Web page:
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Vitamins could actually increase levels of "bad cholesterol", researchers have suggested.
Vitamins could actually increase levels of "bad cholesterol", researchers
It had been thought that vitamins could protect the heart.
But New York University researchers found vitamins including E, C and beta
carotene stop the liver breaking down an early form of bad cholesterol.
Writing in the Journal of Clinical Investigation, the researchers say their
findings mean they cannot recommend that people use the vitamins.
The vitamins are antioxidants, thought to be beneficial because they attack
free radicals, produced when the body fights infection, which inflict damage
on the body's tissues.
But studies carried out by the researchers at the university's school of
medicine found that antioxidants actually hampered the body's fight against
Normally, liver cells break down a key protein in harmful lipoproteins such
as VLDL (very low density lipoprotein) which means they cannot be converted
into a form of LDL that can enter the bloodstream.
However, in laboratory tests, the New York researchers found vitamin E, C
and beta carotene prevented this process taking place in liver cells.
Further tests in mice and rat livers showed vitamin E prevented this
"breakdown" process taking place, meaning the liver destroyed fewer
Dr Edward Fisher, director of the Lipid Treatment & Research Center at the
NYU Medical Center, said: "Our study is the first to document this
association between antioxidant vitamins and VLDL cholesterol.
"It does appear that antioxidant vitamins may be potentially harmful for the
heart based on their ability to increase the secretion of VLDL in the liver
cells and in the mice that we studied."
But he added: "More studies are needed to back up our findings. Until more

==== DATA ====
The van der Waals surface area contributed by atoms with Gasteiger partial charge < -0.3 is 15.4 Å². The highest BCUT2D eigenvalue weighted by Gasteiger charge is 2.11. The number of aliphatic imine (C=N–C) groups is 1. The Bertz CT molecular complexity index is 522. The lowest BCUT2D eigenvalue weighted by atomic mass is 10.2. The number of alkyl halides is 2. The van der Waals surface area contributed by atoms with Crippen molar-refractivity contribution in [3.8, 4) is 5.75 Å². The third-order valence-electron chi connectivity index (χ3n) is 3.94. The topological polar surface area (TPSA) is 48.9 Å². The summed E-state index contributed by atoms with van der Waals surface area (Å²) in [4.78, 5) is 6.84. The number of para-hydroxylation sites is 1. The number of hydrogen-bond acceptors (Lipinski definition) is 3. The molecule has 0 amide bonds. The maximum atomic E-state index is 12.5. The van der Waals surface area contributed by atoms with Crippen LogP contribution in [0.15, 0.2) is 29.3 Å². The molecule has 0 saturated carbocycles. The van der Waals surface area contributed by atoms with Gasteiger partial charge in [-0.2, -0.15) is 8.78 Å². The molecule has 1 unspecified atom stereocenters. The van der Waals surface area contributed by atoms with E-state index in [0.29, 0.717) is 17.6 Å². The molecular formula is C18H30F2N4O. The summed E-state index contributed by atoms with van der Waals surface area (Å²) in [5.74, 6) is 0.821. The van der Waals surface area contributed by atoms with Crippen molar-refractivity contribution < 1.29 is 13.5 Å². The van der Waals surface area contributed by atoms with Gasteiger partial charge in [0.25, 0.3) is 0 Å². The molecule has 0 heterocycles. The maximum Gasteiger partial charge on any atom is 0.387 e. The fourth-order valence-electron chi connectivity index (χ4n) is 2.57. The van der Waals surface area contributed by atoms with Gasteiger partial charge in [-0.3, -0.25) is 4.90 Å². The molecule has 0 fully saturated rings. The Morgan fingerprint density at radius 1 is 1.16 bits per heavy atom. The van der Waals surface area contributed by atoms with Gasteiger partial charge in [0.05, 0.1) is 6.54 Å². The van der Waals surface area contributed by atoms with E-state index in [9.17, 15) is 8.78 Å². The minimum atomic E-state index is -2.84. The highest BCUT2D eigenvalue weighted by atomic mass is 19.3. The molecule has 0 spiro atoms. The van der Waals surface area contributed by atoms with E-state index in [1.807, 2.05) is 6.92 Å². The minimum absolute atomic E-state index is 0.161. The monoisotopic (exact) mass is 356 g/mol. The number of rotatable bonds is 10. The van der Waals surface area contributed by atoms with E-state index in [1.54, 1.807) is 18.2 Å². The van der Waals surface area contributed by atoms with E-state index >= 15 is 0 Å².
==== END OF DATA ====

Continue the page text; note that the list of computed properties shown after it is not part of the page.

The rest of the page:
data becomes available, we can't make any recommendations about whether
people should not use these vitamins."
However he said there was evidence from other animal studies that
antioxidants could have beneficial effects on other parts of the body, such
as protecting the arteries from atherosclerosis and the pancreas and other
organs from damage caused by diabetes.
Writing in the journal, Dr Ronald Krauss of Children's Hospital Oakland
Research Institute in California, added that, although there was
"considerable" evidence for the benefits of antioxidants, "the potential for
unintended outcomes of oxidant therapy should serve as a warning against
proceeding with such treatment in the absence of clinical-trial evidence of
benefit and safety".
Belinda Linden, head of Medical Information at the British Heart Foundation
(BHF), told BBC News Online: "Most research tends to suggest that
supplementation with antioxidant vitamins, although not beneficial, does not
lead to undue harm.
"Before any clear conclusions can be drawn from this study we would await
the results of larger randomized controlled clinical trials."
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